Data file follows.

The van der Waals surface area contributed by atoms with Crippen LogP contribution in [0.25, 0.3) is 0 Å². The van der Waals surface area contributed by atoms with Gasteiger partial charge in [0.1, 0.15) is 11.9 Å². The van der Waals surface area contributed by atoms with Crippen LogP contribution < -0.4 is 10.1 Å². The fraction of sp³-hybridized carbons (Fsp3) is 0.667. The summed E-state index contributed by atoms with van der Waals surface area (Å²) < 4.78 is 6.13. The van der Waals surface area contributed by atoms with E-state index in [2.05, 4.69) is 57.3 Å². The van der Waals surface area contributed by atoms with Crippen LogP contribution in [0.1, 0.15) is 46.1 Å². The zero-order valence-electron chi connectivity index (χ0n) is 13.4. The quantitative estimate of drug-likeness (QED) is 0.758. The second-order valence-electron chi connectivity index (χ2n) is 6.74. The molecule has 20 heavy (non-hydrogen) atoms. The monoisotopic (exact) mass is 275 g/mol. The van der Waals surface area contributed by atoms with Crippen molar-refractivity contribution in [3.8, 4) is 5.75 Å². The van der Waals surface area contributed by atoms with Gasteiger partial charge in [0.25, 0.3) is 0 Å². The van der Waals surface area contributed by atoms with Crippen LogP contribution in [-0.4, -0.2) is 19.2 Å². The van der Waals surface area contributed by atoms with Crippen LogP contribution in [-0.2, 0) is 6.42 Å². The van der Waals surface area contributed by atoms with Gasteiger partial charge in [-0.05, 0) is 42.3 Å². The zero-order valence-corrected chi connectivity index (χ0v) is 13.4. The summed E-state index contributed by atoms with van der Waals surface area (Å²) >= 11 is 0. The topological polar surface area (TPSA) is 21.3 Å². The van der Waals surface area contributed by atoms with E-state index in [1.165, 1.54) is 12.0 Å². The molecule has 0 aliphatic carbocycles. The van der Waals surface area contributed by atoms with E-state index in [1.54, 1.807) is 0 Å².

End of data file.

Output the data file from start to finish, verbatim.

The van der Waals surface area contributed by atoms with Crippen LogP contribution in [0.25, 0.3) is 0 Å². The van der Waals surface area contributed by atoms with Gasteiger partial charge in [0.1, 0.15) is 11.9 Å². The van der Waals surface area contributed by atoms with Crippen LogP contribution < -0.4 is 10.1 Å². The fraction of sp³-hybridized carbons (Fsp3) is 0.667. The summed E-state index contributed by atoms with van der Waals surface area (Å²) < 4.78 is 6.13. The van der Waals surface area contributed by atoms with E-state index in [2.05, 4.69) is 57.3 Å². The van der Waals surface area contributed by atoms with Crippen LogP contribution in [0.1, 0.15) is 46.1 Å². The zero-order valence-electron chi connectivity index (χ0n) is 13.4. The quantitative estimate of drug-likeness (QED) is 0.758. The second-order valence-electron chi connectivity index (χ2n) is 6.74. The molecule has 20 heavy (non-hydrogen) atoms. The monoisotopic (exact) mass is 275 g/mol. The van der Waals surface area contributed by atoms with Crippen molar-refractivity contribution in [3.8, 4) is 5.75 Å². The van der Waals surface area contributed by atoms with Gasteiger partial charge in [0.25, 0.3) is 0 Å². The van der Waals surface area contributed by atoms with Crippen LogP contribution in [-0.4, -0.2) is 19.2 Å². The van der Waals surface area contributed by atoms with Crippen LogP contribution in [-0.2, 0) is 6.42 Å². The van der Waals surface area contributed by atoms with Gasteiger partial charge in [-0.05, 0) is 42.3 Å². The zero-order valence-corrected chi connectivity index (χ0v) is 13.4. The summed E-state index contributed by atoms with van der Waals surface area (Å²) >= 11 is 0. The topological polar surface area (TPSA) is 21.3 Å². The van der Waals surface area contributed by atoms with E-state index in [1.165, 1.54) is 12.0 Å². The molecule has 0 aliphatic carbocycles. The van der Waals surface area contributed by atoms with E-state index in [1.54, 1.807) is 0 Å².